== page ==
Monday, August 31, 2009

Robustness or Resilience (PBS for example)?

In developing school-wide systems, it may be important to be explicit about whether you are aiming to make the school's behaviour management systems
  • robust - unlikely to fail in any of its parts so that problematic behaviour is prevented from occurring
  • resilient - able to recover quickly and easily from failures (life's ups and downs), even the big ones
Follow the link to a posting on this issue from my favourite blogger (Dave Snowden).
Sometimes, when you are introducing PBS, staff may unwittingly assume that the intention is to make the school's behaviour management robust so that behaviour problems will disappear. Of course, this is unlikely to happen and some staff will then naturally think that "PBS doesn't work".
It is more realistic to aim for school-wide systems that are resilient. This will achieve three major outcomes:
  • school-wide systems will cope better with the ups and downs involved
  • recovery by the school, staff and students will be easier and faster, e.g., restorative practices, and, as a result,
  • behaviour problems will reduce (even if they don't disappear altogether)
And this reminds me of the three measure of progress in relation to a problematic student behaviour:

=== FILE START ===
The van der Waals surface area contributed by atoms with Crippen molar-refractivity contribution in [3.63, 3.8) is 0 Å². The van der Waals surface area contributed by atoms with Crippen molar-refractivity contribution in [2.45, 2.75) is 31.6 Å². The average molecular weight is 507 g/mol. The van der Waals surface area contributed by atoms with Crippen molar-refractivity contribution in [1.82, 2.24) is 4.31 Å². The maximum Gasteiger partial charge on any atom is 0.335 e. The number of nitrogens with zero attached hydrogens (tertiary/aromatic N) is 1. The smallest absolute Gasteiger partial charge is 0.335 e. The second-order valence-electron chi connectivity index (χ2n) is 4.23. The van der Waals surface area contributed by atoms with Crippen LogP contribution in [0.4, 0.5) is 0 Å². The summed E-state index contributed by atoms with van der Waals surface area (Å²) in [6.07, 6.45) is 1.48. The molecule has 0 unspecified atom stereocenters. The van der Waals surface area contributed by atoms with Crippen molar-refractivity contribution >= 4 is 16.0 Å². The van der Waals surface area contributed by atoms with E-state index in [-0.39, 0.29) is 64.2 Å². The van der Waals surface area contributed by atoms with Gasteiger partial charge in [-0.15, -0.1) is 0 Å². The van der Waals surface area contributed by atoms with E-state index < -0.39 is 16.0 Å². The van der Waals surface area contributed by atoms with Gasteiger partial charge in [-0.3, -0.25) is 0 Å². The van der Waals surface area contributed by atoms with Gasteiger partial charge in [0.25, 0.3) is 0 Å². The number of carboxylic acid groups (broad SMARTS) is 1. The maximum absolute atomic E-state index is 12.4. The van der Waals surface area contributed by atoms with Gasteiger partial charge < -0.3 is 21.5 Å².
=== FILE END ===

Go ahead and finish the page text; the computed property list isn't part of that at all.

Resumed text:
1. Are the incidents getting fewer, that is,further apart? - "Yes" indicates the students behaviour is more 'robust' and that the student has more resilience
  2. Is the recovery time getting shorter? "Yes" indicates the student has improved resilience
  3. Are the the incidents getting less severe? "Yes" indicates improvements in both robustness of behaviour and personal resilience)
Problematic behaviour tends to improve in the above order. A "Yes" answer to any of the above questions indicates progress , even if, the last thing that improves is the actual incidents themselves. When a serious incident occurs it does not always mean that "We are back to square one!!!" or "All our work has been in vain!!"
It may be useful to get any staff and the student involved to answer these questions for themselves. In this way you are helping them to building resilience.

Saturday, August 29, 2009

League tables, their use and limitations

What are the benefits of school league tables? And for whom? People need information for making decisions. Schools want to do well, and parents want to send their children to good schools. But are league tables likely to be helpful?

The tables do not contain measures of school performance. They contain measures of student performance. No one would deny that there is a link between school performance and student performance. However, it is just not that simple.

Only part of any student’s performance is attributable to the school. Other contributing factors include

  • the student’s natural ability
  • the student's effort,
  • his or her family,
  • his or her friends
  • and the wider community.
It is not possible to isolate and measure the school contribution separately from all these other contributions. Even in the twenty-first century it still ‘takes a village to raise a child’. If the tables report anything then it is the success of the combined contributions . As a result, the tables frequently do serious injustice to many schools, particularly in high needs areas – those areas where families and communities have significantly less to contribute.